The Reporter class is just a good example of a complex task that's better managed through a class module rather than a standard module. This Reporter covers all sorts of various options, as you'll see, and handling all this from a standard module would have been an absolute nightmare.
"When" and "Why" are tough questions to answer, without knowing the pros and cons of the tools. Hopefully this will give you a little bit of insight to why, thus allowing you to look at something and help decide whether or not "when" is now.
Also, keep in mind that as far as Class module functionality goes, this really just scratches the surface. Event handling is a huge, huge plus that you can never really emulate with standard modules. The ability to create, raise and listen to an entirely custom set of events is very powerful: beyond the scope of this (already huge) reply. If you get into .NET programming, you'll find out fairly soon - .net will force you to use what we'll call "advanced" event handling much sooner than Access/VBA will.
Anyway, that's enough for now. Hope this helps a bit - stop back with any more questions.
Cheers,
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ipisors
post Jan 15 2013, 09:20 AM
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For your generously detailed reply, I surely cannot thank you enough. This helps me immensely more than the platitudes I had been reading elsewhere on the web, such as "classes are robust" and "classes are invaluable".
feel as if I have been given a shot in the arm of knowledge, many thanks to you!
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jleach
post Jan 15 2013, 11:12 AM
Post#17


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From: St Augustine, FL


Cool, glad it was able to help. That kind of information is tough to come across, with so many thousands of generic articles on how to create a class module out there. Tough to explain, but that came out pretty good! I see wiki article in the future for that reply...
Cheers,
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theDBguy
post Jan 15 2013, 11:16 AM
Post#18


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From: SunnySandyEggo


Hi Jack,
I was about to suggest that... Looking forward to reading it...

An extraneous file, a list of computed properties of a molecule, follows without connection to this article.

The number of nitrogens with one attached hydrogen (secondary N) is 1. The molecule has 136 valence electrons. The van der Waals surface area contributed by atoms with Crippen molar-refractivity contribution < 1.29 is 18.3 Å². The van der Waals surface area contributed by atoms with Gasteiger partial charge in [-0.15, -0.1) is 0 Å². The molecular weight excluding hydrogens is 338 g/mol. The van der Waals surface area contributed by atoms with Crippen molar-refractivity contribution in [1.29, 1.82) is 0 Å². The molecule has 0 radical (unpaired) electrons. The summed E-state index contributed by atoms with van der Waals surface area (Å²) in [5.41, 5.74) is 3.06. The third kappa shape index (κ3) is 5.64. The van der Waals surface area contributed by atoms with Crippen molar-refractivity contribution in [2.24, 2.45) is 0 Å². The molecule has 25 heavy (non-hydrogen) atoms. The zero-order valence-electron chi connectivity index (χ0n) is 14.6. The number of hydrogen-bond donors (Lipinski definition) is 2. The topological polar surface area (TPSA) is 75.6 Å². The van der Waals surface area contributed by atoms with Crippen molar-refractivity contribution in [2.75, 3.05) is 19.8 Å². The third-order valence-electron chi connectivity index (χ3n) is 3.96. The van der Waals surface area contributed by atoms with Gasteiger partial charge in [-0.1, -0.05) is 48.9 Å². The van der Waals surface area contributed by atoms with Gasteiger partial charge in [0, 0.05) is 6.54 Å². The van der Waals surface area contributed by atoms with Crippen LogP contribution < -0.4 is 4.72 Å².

C
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bulsatar
post Jan 15 2013, 01:54 PM
Post#19



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From: Indiana, USA


Just as an aside, after I got thinking about the benefits I also started thinking about how to handle multiple instances (array, variables, collections, etc.) and it might also be helpful to tie in a typed collections example. I searched the web and found one that I understand in wording and usage so thought it would help others:
http://www.wiseowl.co.UK/blog/s239/collections.htm
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BananaRepublic
post Jan 15 2013, 02:12 PM
Post#20


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Nice. I like how they used images to illustrate the point.
Just to point out, that they didn't mention that you can enable For Each looping on your custom collection by creating a NewEnum function:
CODE
Public Function NewEnum() As IUnknown
Attribute NewEnum.VB_UserMemId = -4
  Set NewEnum = myPrivateCollection.[_NewEnum]
End Function

Note that in order to import this, you have to export your class out as a .cls file, paste the function (and change the "myPrivateCollection" to whatever name you're using for your class's collection variable), save the change, then import it back in VBA. You cannot simply paste the Attribute instruction directly in VBA editor.
You can also use the approach to specify Item member as default by setting another attribute:
CODE
Attribute Value.VB_UserMemId = 0